7 deadly sentences

7 deadly sentences

Saying the wrong thing to co-workers or clients kills your ability to foster productive working relationships. Avoid these cursed comments to keep strong bonds alive.
Jun 01, 2009

Words can bless or burn you. A carefully crafted compliment could make clients think your practice is heaven-sent. But utter a round-about put down and their view of you could quickly turn hellish. Co-workers are no different. They can have the same hot and cold reactions to your words. To ensure you're creating trust instead of torment, strike these seven statements from your verbal repertoire.

1. Greed
"I want credit for my great idea."

Because of your eco-savvy suggestion of e-mailing clients appointment reminders, you helped rid the practice of excessive paper use. Now everyone's happy: The practice is saving money, your co-workers are saving the Earth, your clients appreciate the new technology, and you, well, you're wondering why a week has rolled by and no one's said thanks.

Why this statement's sinful: Seeking hordes of recognition breeds individualism rather than team cohesiveness, says Kaylin Rikansrud, practice manager at Sumner Veterinary Hospital in Sumner, Wash. "When that starts to happen, you very quickly see a deterioration of working and developing ideas together, and you get a lone-wolf feeling." Sulking because your contribution didn't get enough air play builds resentment, which your team members and clients can sense. And bitter people aren't effective at their jobs.

How to sweeten the sentiment: Working in a team environment, like a veterinary practice, requires unselfishness, says Gina Toman, a Firstline Editorial Advisory Board member and practice manager at Seaside Animal Care in Calabash, N.C. Instead of thinking about what you're personally taking away from a situation or what your own reputation will be, adopt the approach of trying to be helpful to co-workers and clients. And don't forget the golden rule: Do unto others. Remember, you were hurt when your achievements went unmentioned. So be sure to praise team members when they excel. Before you know it, the accolades will be flying in all directions.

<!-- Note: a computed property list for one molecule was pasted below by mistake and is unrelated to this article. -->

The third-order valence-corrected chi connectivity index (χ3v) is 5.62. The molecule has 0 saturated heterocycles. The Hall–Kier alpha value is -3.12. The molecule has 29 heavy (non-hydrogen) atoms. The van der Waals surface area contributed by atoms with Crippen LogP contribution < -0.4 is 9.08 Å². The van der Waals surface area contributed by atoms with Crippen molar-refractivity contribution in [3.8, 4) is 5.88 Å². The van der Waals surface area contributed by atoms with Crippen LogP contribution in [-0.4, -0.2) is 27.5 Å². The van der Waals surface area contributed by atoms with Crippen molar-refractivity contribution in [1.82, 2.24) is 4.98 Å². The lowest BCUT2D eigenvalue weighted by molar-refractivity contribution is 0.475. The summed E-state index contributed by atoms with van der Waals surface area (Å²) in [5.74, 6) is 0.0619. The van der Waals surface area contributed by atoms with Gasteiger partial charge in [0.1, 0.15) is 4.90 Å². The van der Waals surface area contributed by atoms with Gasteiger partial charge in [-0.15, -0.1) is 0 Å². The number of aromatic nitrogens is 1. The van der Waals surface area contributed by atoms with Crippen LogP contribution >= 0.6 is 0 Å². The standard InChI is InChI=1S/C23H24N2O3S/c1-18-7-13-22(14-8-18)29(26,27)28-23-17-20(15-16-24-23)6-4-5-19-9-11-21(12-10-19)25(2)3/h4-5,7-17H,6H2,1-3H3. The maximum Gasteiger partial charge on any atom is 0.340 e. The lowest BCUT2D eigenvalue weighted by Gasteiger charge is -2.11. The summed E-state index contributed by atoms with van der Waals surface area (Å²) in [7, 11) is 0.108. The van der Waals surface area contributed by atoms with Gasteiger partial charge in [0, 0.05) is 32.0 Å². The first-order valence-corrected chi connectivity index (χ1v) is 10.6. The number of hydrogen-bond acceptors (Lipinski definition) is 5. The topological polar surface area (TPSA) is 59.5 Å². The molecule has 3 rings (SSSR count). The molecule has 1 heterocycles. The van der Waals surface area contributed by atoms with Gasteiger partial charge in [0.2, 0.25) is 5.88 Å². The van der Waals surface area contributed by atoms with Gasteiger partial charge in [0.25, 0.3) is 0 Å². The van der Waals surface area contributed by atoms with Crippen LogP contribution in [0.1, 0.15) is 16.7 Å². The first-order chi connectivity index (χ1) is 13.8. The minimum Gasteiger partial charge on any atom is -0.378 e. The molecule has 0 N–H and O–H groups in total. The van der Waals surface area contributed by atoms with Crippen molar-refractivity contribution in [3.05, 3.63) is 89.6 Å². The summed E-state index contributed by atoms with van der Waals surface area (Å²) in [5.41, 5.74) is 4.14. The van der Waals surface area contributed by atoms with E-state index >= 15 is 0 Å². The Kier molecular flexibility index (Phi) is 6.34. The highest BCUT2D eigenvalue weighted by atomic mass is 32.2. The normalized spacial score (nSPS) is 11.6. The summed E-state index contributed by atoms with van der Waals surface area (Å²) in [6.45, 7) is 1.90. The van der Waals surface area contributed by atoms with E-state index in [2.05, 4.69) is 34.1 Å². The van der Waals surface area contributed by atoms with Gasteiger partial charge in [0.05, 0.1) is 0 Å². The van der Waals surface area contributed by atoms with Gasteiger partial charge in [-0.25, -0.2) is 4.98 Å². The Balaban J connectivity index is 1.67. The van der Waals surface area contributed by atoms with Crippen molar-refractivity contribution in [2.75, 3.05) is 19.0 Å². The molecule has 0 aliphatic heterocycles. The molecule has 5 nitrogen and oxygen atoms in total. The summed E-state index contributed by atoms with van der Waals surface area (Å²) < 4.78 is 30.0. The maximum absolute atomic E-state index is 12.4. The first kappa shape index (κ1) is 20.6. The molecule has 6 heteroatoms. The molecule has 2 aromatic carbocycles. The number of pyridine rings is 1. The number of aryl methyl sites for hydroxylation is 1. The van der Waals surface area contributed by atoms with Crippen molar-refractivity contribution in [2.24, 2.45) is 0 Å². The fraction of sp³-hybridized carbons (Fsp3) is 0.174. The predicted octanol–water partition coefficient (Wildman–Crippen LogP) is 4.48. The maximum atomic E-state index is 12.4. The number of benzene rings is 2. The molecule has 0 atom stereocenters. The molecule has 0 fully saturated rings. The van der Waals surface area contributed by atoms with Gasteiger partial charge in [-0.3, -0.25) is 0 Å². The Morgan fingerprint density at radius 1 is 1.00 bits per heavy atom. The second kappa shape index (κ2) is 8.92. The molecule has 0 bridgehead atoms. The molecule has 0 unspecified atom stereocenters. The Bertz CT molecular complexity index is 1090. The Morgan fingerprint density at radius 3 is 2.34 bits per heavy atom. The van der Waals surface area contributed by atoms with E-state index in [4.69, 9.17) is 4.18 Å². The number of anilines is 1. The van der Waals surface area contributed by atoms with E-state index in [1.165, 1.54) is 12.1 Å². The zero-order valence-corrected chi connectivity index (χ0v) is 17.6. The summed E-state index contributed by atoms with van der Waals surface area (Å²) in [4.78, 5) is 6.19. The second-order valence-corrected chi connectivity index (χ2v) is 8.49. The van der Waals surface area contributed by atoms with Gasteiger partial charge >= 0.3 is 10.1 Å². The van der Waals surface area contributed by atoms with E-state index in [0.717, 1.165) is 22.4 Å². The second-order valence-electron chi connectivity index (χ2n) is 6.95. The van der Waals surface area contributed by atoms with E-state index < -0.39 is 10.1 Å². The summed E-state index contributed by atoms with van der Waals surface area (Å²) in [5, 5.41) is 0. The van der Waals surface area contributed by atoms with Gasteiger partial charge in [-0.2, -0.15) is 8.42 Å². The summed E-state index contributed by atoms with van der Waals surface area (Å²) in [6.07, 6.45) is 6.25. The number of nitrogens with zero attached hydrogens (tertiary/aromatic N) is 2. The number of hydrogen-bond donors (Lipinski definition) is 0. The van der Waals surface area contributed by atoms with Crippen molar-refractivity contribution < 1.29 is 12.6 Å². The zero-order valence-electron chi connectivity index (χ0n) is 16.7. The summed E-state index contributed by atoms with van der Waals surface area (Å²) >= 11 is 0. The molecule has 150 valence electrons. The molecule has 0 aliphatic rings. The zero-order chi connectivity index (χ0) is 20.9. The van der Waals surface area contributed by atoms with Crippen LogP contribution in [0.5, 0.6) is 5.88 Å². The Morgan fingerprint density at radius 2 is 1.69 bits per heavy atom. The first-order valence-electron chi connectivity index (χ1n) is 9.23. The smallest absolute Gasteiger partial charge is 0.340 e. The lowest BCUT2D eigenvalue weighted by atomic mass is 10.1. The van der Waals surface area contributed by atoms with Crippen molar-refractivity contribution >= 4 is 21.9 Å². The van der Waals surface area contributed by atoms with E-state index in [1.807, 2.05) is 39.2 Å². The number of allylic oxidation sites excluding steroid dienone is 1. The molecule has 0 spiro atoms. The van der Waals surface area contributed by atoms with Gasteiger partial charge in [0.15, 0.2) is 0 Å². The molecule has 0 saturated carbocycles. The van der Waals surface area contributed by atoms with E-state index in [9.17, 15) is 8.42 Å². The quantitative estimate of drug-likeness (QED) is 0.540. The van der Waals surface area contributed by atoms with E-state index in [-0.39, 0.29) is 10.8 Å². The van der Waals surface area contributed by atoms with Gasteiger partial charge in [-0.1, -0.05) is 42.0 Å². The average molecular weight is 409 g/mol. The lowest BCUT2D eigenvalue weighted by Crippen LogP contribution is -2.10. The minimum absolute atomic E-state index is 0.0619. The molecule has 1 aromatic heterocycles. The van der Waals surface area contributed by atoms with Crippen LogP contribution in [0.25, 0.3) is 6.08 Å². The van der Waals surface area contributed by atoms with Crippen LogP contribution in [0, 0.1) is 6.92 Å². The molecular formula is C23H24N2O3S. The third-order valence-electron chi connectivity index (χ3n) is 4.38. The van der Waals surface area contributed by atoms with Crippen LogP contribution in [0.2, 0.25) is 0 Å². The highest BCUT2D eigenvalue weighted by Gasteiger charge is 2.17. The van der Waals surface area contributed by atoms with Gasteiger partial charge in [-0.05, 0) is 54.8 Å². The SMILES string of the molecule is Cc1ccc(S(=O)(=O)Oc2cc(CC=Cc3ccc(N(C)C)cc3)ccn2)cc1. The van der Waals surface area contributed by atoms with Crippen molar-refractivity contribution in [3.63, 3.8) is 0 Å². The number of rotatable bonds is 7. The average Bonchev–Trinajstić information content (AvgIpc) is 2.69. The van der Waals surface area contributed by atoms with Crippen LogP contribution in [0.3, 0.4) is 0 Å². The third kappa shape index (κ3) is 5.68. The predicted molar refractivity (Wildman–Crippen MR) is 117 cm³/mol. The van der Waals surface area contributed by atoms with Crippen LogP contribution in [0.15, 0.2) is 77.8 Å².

2. Pride
"The clinic down the street isn't half as good as our hospital."

It's obvious that you work for the best practice in the area. You even boast the statistics and polo shirt to prove it. Putting down the competition seems like just another way of giving pet owners the facts.

Why this statement's sinful: If you get a price shopper on the phone, you must proceed with caution, Toman says. Resist the urge to point out other practices' flaws because clients could hear your comparison as slander. In the same vein, be wary of joining new clients in bashing the competition. Pet owners might tell you about the awful experiences they had down the road. But you know that clients' interpretations of how their visits went may be different from what actually happened. "If you jump on the bandwagon and speak negatively about another practice, you're actually tearing down yourself," Rikansrud says. "You're showing the client how little character you have." And clients want a practice that strives for professionalism.

How to sweeten the sentiment: Talk up your offerings instead of talking down your competition. You don't need to brag about how great your team is or how many awards your practice has won, but you do need to focus on your offerings. Specifically, tell clients about your services and how they benefit people and their pets. For example, go ahead and mention that your clinic is the only one within a 15-mile radius that carries a CO2 laser that reduces recovery time, Toman says. Play up your specialties to help clients choose a practice in their pets' best interest.